Bats as conservationists

Published: Monday 31 May 1999

the secret behind the preservation of centuries-old caves and painting seems to have been revealed. According to conservationists, silver fish, wasps and other insects that destroy rock paintings do not make caves their home once they smell the presence of their natural enemy -- the bat.

Though bats themselves could do some damage to the paintings through their sharp claws, but their urine acts as a permanent repellent to other insects which destroy the paintings. Chemical tests have proved the presence of hippuric acid and benzoic acid in the urine of bats emitting odour.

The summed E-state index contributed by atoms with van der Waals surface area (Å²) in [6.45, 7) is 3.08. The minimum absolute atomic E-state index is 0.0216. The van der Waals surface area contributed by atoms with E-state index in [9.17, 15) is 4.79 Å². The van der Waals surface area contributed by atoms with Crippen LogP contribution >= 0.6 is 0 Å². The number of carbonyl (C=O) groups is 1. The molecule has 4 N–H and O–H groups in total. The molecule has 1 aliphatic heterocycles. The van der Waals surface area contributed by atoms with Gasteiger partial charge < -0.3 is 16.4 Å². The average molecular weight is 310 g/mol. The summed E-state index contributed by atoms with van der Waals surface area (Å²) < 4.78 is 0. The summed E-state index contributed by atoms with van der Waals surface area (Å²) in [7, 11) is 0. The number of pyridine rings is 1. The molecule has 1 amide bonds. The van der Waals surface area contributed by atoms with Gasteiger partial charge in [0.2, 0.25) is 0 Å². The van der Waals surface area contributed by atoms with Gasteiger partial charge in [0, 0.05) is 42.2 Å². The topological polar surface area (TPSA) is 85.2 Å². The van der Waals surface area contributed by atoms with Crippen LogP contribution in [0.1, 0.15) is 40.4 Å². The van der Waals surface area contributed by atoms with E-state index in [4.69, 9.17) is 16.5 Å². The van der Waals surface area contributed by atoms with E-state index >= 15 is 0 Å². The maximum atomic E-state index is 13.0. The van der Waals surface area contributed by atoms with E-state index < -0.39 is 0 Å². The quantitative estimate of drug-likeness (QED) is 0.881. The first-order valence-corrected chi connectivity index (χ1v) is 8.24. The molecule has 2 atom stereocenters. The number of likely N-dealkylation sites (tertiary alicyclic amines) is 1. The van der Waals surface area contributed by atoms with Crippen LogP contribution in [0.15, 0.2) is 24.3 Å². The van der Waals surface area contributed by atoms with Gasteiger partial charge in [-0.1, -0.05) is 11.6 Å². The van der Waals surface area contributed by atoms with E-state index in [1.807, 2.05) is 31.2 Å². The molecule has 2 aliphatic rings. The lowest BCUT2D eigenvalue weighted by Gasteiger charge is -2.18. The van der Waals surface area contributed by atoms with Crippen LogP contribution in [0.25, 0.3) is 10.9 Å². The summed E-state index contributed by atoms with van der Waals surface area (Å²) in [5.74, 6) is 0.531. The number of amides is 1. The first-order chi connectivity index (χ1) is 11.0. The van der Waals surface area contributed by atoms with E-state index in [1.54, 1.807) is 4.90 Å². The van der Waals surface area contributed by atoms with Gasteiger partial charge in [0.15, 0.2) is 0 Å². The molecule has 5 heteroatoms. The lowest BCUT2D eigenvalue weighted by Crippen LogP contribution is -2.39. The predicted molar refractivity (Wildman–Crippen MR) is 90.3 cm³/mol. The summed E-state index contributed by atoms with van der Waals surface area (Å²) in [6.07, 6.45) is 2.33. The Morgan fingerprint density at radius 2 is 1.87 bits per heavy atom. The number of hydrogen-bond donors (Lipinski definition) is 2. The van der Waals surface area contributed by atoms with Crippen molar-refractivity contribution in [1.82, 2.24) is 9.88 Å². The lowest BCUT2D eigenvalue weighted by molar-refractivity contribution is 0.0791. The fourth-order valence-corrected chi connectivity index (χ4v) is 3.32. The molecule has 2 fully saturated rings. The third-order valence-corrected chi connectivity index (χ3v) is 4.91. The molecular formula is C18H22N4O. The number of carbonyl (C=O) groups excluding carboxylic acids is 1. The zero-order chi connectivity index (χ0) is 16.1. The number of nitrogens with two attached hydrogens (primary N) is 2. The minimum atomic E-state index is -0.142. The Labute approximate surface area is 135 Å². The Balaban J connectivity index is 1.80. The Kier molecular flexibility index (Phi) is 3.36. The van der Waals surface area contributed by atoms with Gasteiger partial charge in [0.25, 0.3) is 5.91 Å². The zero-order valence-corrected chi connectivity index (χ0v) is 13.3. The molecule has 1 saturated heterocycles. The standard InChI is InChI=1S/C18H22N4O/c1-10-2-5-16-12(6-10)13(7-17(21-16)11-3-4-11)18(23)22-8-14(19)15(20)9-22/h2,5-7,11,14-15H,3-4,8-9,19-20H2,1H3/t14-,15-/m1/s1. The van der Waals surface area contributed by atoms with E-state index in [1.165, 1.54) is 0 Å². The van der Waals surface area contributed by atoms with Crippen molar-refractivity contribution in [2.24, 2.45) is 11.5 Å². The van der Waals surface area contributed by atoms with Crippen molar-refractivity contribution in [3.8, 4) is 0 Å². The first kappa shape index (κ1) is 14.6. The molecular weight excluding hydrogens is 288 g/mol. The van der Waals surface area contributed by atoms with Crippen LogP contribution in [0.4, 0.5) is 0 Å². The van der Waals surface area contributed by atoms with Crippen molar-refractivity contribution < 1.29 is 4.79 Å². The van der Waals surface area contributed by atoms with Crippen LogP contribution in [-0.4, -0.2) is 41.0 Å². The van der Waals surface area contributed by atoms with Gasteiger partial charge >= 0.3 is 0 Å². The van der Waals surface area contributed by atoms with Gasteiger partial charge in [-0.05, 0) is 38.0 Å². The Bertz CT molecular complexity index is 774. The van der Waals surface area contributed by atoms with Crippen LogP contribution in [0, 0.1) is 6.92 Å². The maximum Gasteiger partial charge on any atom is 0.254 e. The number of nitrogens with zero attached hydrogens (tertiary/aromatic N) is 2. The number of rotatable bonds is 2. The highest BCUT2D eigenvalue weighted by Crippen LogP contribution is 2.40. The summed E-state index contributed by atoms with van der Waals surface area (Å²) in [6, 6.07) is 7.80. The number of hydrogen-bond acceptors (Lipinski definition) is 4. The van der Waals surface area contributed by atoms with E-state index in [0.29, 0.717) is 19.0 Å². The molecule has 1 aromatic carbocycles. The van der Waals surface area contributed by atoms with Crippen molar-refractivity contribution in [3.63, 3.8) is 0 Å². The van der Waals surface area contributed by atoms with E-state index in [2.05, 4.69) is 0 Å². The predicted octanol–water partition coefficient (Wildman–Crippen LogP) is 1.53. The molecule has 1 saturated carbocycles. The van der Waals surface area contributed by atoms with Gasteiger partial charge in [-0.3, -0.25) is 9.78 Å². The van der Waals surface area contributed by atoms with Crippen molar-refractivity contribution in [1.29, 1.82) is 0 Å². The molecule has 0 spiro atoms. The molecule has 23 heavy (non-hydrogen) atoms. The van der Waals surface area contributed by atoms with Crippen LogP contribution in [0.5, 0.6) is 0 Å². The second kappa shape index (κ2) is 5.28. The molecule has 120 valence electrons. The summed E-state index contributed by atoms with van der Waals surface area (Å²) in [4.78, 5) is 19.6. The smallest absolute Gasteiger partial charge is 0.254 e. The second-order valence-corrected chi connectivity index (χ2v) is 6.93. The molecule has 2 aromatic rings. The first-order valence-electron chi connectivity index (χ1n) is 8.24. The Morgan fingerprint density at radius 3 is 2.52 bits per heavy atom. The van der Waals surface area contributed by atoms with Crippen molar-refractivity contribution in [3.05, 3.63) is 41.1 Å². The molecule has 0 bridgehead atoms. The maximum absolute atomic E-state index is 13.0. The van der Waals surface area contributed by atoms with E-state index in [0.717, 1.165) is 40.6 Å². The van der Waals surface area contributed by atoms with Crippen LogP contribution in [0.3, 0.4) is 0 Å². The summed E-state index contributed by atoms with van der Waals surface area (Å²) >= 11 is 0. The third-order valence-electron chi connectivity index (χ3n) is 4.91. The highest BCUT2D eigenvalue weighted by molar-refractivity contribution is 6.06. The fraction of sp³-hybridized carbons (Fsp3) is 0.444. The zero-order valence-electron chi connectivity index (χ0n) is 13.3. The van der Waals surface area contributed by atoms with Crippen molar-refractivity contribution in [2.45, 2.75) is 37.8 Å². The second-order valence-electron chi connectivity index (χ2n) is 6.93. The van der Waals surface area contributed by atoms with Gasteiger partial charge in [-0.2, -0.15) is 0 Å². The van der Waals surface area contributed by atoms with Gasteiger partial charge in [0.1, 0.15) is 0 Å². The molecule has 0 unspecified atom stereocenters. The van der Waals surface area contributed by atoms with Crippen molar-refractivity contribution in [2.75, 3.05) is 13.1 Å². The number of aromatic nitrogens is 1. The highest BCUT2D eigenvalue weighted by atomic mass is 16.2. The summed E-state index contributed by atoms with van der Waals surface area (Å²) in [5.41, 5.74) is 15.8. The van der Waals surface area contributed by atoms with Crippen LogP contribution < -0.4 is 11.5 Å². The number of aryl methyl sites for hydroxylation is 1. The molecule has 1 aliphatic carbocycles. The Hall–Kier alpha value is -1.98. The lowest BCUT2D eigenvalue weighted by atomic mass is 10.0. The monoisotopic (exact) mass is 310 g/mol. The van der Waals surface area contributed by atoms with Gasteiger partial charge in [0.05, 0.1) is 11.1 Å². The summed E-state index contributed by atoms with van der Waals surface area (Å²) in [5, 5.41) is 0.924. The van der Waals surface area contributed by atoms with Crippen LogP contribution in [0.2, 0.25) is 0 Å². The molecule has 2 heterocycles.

According to archaeological chemist B R N Sharma from Aurangabad in Maharashtra, the decay of the paintings is due to the use of fumigants such as toxide gas for eliminating bats and insects and spraying of pyrethrum and other insecticides to check abnormal growth of silver fish.

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